Freese seemed relieved to have found work. He had just signed a one-year, $3 million deal with the Pirates. Weeks earlier, he watched from his St. Louis home in February as full-squad workouts began. He became anxious as MLB Network began to broadcast highlights of exhibition games in early March and he remained unsigned. This was a former World Series MVP. This was a third baseman with a career 115 wRC+ mark. A year earlier, he had posted a 110 wRC+ with the Angels in 121 games. This was a middle-class ballplayer. But he was also the type of player for whom the industry increasingly did not want to pay.

Freese was 32. He was above league average, but not significantly so. He was the type of player, producing the type of numbers, teams would rather compensate near the league minimum. And after a strong first half in 2016, rather than test the open market in an industry that generated nearly $10 billion in revenue last season, Freese elected to sign a modest two-year extension. After the deal was announced, he told the media gathered before his locker, that his experience, his wait, the previous offseason had played a role in his decision. He didn’t want to be sitting at home in March again.

Said Freese to Yahoo! national baseball scribe Tim Brown last spring:

“The game’s definitely getting younger. Me personally, that felt like that this [2015-16] offseason. You sit back and, ‘Wow, this game got young.’ And I get it. I understand, they’re pushing prospects.”

Teams will pay for quality in free agency – there have been 53 $100 million-plus contracts signed since 2007 – but there are a number of free agents still available who are likely beginning to feel what Freese experienced as last winter began to thaw.

Consider FanGraphs’ top-50 free agents of the 2016-17 offseason. The top 19 free agents have all reached agreements this offseason. But note the amount of players ranked between 21-50, let alone those free agents not ranked, who are still looking for work less than a month before camps open.

Top Remaining Free Agents
FA Rank Player Crowd Proj. Projected WAR
20 Matt Wieters 3y/$40.3 1.9
23 Mike Napoli 2y/$20.9 1.0
24 Jason Hammel 3y/$35.6 1.5
27 Greg Holland 1y/ $8.2 0.2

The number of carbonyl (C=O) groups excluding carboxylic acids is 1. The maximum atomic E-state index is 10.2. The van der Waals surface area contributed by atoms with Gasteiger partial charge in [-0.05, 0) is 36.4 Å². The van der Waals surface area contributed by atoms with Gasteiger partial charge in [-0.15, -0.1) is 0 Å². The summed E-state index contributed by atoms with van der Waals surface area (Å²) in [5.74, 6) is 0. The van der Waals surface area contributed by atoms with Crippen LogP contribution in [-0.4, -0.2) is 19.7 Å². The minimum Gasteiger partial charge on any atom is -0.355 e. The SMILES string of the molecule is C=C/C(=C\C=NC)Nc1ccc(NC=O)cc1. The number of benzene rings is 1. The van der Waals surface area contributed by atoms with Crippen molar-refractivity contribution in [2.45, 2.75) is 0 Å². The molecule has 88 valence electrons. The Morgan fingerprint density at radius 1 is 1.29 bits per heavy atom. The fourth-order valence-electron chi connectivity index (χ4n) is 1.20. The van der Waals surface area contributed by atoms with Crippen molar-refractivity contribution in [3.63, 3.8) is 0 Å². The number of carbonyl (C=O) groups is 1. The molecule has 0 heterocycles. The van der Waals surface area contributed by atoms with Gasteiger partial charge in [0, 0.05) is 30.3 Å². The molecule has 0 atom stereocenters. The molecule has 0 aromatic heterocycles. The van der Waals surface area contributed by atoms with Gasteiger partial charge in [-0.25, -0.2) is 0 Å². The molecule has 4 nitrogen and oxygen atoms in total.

31 Sergio Romo 2y/$13.6 0.1
36 Joe Blanton 2y/$13.1 0.3
39 Brandon Moss 2y/$23.8 0.5
41 Angel Pagan 2y/$16.7 0.5
42 Chase Utley 1y/$9.1 0.7
43 Doug Fister 2y/$19.2 1.2
46 Colby Lewis 1/$7.5 1.1
48 Pedro Alvarez 2y/$10.9 1.0
49 Jonathan Papelbon 1y/$6.0 0.0
50 Erick Aybar 1y/$5.5 0.4

The middle class of ballplayer, the Freeses of the sport, are perhaps becoming endangered.

There’s no mechanism forcing teams to spend. There’s no tax or penalty on low-end payrolls. There’s little reason for the game to halt its trend of becoming younger.

While teams are perhaps operating logically and rationally, is the union? Or is the union too concerned with the upper 10% of its constituency? While many fans care little for squabbles between billionaires and millionaires, these trends could eventually set the stage for a larger labor fight, which could threaten something about which fans care deeply: labor peace.

A Cleveland native, FanGraphs writer Travis Sawchik is the author of the New York Times bestselling book, Big Data Baseball. He also contributes to The Athletic Cleveland, and has written for the Pittsburgh Tribune-Review, among other outlets. Follow him on Twitter @Travis_Sawchik.

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6 years ago

I don’t see a problem here. Those unsigned free agents have made millions of dollars; they could make millions more if they sign at little more than the minimum.
I live decently, but not as decently as I’d like, on $1250 a month Social Security plus a few hundred a month I take from my savings after working hard all my life.
Want to trade lives with me, Matt Wieters?

6 years ago
Reply to  Baltar

I hear what you’re saying, but you’re missing the point. If you had the unique and highly marketable skills of, say, a major league baseball player, would you be pleased to see the owners of your potential employers make massive profits based on your performance while only sharing a very small piece of those profits with you? Would the fact that you only likely have about 5-10 years, or 15-20 if you are uniquely blessed and fortunate, to earn a living in the field for which you’ve trained essentially your entire life make you more, or less, understanding of the owners’ greed?

6 years ago
Reply to  SteveM

I think two points are being conflated.

1. The owners are pocketing more of the revenue.
2. The middle class is disappearing.

And I don’t think they’re all that related. Go back and look at the projected WARs in that table. These guys aren’t unemployed because the owners are cheap and refusing to put a quality product on the field. They’re unemployed because they just aren’t that good. We have a better grasp than ever of the value players provide in all three facets of the game, and with that knowledge comes the realization that you can get 90% of the value at 10% of the price from a kid as opposed to these veterans.